I still find it hard to believe that Frog only started walking a little over a year ago, aged two years old. When I look at her now, I realise just how far she has come.
Moving to a new area has meant joining a completely new hospital system. Frog still has ongoing issues with her hypermobile joints – issues that may never go away completely. For example, she needs hospital-issue insoles in her shoes to correct her lack of instep and relieve the pressure on her knees and hips. In the future, she may need more physiotherapy treatment and – if she still suffers from hyper lax joints when she’s older – she may experience added discomfort during pregnancy. People with hypermobility are also sometimes prone to early arthritis, which is a bit of a bummer. (There’s more information about hypermobility and some of the symptoms on the NHS Choices website.)
The thing is, every day my 3 year old diva gets a little stronger and her past battles with those bendy joints are almost forgotten. This week we’ve ditched the buggy on the way home from pre-school, opting for a mixture of walking and mum piggy-backs instead. That wasn’t even a choice we could have considered back in September.
And then, the other day on our walk, Frog found a huge hill (Dartmoor is good at hills) and ran towards it like a bee to a hive. That’s when this happened:
At the bottom, she turned around and ran right back up it again. And again. And Again. I even got the opportunity to film it:
You might watch that video and think, “So what’s the big deal? It’s just a kid running down a hill.” But it isn’t. It’s a kid who, this time last year, could barely walk. It’s a kid who, 18 months ago, we feared would never run – let alone run down hills.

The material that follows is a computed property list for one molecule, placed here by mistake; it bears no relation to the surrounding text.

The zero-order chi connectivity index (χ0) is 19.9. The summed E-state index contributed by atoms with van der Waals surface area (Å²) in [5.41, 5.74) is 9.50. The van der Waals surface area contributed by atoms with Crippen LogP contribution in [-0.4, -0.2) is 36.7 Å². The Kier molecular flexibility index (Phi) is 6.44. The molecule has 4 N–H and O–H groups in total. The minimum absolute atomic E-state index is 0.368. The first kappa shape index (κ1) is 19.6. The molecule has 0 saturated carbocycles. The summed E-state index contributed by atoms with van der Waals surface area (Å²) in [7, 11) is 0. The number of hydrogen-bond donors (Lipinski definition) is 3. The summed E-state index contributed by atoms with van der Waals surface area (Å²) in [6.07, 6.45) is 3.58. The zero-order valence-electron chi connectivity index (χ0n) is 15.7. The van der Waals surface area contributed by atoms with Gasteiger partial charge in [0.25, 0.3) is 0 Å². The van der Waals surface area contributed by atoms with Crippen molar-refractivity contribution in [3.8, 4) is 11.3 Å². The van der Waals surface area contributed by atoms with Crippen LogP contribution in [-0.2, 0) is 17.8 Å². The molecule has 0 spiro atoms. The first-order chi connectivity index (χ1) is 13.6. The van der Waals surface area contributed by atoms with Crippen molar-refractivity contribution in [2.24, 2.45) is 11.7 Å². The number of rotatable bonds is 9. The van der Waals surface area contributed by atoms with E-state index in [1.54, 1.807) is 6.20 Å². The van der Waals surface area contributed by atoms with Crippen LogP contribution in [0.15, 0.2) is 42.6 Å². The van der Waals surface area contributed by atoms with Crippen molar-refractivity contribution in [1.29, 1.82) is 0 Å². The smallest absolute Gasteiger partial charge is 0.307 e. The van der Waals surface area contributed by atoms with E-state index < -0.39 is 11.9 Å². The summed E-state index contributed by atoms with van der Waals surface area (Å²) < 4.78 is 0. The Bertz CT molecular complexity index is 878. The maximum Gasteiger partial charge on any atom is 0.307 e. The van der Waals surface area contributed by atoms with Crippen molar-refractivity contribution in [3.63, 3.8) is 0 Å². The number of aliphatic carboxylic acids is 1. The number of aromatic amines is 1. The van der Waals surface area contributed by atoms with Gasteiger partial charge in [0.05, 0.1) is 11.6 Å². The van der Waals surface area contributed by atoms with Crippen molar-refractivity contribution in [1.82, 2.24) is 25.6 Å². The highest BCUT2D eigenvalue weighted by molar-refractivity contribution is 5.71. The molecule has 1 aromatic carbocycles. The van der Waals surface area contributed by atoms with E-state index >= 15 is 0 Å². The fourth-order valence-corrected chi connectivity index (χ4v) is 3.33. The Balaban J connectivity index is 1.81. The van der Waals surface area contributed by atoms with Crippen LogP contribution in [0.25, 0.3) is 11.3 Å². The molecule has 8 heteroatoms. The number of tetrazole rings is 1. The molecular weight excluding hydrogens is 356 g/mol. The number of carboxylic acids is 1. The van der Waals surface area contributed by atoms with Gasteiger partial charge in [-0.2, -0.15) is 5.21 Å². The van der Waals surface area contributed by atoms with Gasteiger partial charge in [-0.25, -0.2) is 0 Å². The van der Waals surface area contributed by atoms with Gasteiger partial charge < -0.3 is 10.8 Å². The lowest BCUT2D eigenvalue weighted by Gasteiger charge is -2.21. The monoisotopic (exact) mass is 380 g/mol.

On the umpteenth hill run, Frog asked if I’d join her. I’m not a fan of running, but there’s something kind of tempting about watching a child belt it down a hill with such wild abandon.
Of course we both ended up falling over and half rolling into a muddy, squelchy bog at the bottom. But we laughed, and then laughed some more. My guffaws turned to wimpy sniffles when my formerly non-walking tot turned to me and said, “Mummy, I like running down hills.”
And that made me happy.
A side note: I get quite a lot of emails, tweets and Facebook messages from parents who are at the beginning of their journey with hypermobility. I’m not an expert, but I’ve picked up a few things in the 18 months since Frog was diagnosed. There is a difference between having hypermobile joints and having hypermobility syndrome. Lots of people have hypermobile joints and it causes them no problems at all. Hypermobility syndrome is often diagnosed when pain is added to the equation. Some sufferers also experience dislocation. We are still unclear to the degree of Frog’s hypermobility and, indeed, it may be something she grows out of. If you are looking for more information about hypermobility then The Hypermobility Syndrome Association is a good place to start. And, of course, speak to your doctor.